Consistency as well as regularity is also important when it comes to effective marketing. For example, plan to stream at a set time each day, week, or month. That way, your followers will know when to expect your next video. You can also gain interest this way by informing your followers what day/ time you’ll release your next video as anticipation works well in marketing.
Spark a reaction and action
Once you’re ready to start sharing content, invite your audience to comment and engage by asking questions. If they comment, ensure to acknowledge or answer their post. Do you encourage those in your network and your customers to engage with you online? Do you ask those in your network for video collaboration opportunities?
Ensure links to the company website are within relevant posts to drive up website traffic and include strong call to action messages in the video and posts to prompt your viewer to do something such as ‘click here to action something,’ or ‘click here for 40% off,’ as an example. You can also make the most of downloadable content like ebooks or reports to capture customer details – sites like LinkedIn offer paid for lead capture forms.
Consider social media workflows and lead management tools such as HubSpot which helps manage those who fill in lead forms on your website. You can also use this for social media sharing and to manage your lead contacts.
Tweet your competition
A good tip but one some companies shy away from, is to tweet your competition. This has been known to increase engagement. You may have also heard of the term social media ‘brand threads’ where you tweet something and encourage others to reply? Gymshark for example, started a funny Halloween brand thread with a tweet, ‘the scariest thing about working at Gymshark is anyone finding out you don’t go to the gym. Your turn.” They then tagged brands like Asos, Aldi and KFC for comment.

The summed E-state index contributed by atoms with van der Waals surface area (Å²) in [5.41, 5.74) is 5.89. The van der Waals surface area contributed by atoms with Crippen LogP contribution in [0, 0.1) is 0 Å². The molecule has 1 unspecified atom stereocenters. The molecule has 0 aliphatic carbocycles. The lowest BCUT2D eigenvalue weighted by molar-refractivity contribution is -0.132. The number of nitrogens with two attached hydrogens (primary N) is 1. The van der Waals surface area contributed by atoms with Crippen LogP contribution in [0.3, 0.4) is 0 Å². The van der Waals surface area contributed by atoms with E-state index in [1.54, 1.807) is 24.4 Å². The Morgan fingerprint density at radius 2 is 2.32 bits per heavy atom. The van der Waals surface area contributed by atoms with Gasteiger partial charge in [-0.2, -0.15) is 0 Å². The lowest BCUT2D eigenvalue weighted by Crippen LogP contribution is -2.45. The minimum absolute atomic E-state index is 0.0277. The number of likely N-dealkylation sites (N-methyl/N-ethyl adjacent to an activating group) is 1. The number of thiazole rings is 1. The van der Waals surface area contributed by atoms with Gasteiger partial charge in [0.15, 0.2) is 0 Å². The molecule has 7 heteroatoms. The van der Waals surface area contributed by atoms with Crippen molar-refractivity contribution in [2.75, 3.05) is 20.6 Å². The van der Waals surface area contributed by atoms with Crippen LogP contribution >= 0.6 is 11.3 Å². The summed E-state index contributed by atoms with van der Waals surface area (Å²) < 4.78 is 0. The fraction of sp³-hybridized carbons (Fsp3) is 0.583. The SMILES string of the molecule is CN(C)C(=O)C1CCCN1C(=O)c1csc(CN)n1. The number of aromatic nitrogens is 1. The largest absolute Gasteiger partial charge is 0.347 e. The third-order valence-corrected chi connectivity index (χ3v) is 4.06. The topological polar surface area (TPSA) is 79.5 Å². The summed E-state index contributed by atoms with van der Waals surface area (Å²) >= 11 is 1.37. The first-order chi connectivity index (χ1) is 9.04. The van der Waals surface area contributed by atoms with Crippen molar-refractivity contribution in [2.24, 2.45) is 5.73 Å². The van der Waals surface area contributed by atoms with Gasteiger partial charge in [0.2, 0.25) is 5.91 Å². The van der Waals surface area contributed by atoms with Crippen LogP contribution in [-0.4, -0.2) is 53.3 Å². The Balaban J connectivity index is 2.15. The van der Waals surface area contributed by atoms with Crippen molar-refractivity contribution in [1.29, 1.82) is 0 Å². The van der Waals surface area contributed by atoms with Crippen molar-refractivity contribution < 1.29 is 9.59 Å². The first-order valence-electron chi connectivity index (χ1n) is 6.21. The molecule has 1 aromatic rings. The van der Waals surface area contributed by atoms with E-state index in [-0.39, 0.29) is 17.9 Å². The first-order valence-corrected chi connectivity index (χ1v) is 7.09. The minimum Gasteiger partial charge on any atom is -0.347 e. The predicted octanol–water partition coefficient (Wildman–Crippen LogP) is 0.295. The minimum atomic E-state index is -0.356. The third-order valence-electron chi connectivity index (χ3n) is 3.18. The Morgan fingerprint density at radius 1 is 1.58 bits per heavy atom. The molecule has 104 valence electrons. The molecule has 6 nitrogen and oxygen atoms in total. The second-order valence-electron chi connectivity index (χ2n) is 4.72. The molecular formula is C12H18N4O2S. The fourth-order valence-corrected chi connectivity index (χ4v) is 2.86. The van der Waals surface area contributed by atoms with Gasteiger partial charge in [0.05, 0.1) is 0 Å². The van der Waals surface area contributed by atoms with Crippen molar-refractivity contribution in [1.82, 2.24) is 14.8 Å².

These same posts can also be shared across multiple platforms, but Instagram and Pinterest do require strong visuals. To stand out and capture followers, posts should be tailored to suit the different style of platforms with a slightly different message.
However, for companies short on resource and time, turn to tools such as Hootsuite or Loomly. These automatically share the same content between LinkedIn, Twitter and Facebook – not ideal but better than not being active across the key platforms your customers are on.
Build time in for digital knowledge sharing. Once content is posted, send your network a direct message with a link to your latest guide, visual or video, for example, so they can’t miss it. But only do this occasionally and rotate it across your network as you don’t want to be branded as a company that spams.
The more you engage on the social media platforms your customers are present on, the more inbound messages your company will receive. The important thing to remember to stand out is to ensure your content is authentic and useful to the audience. You can post website links to landing pages and ‘offers,’ on social media accounts, and it’s also great for building anticipation of a new product or service that’s due to arrive. But it must be a balance and not all about sales otherwise rather than stand out, your followers will soon switch off.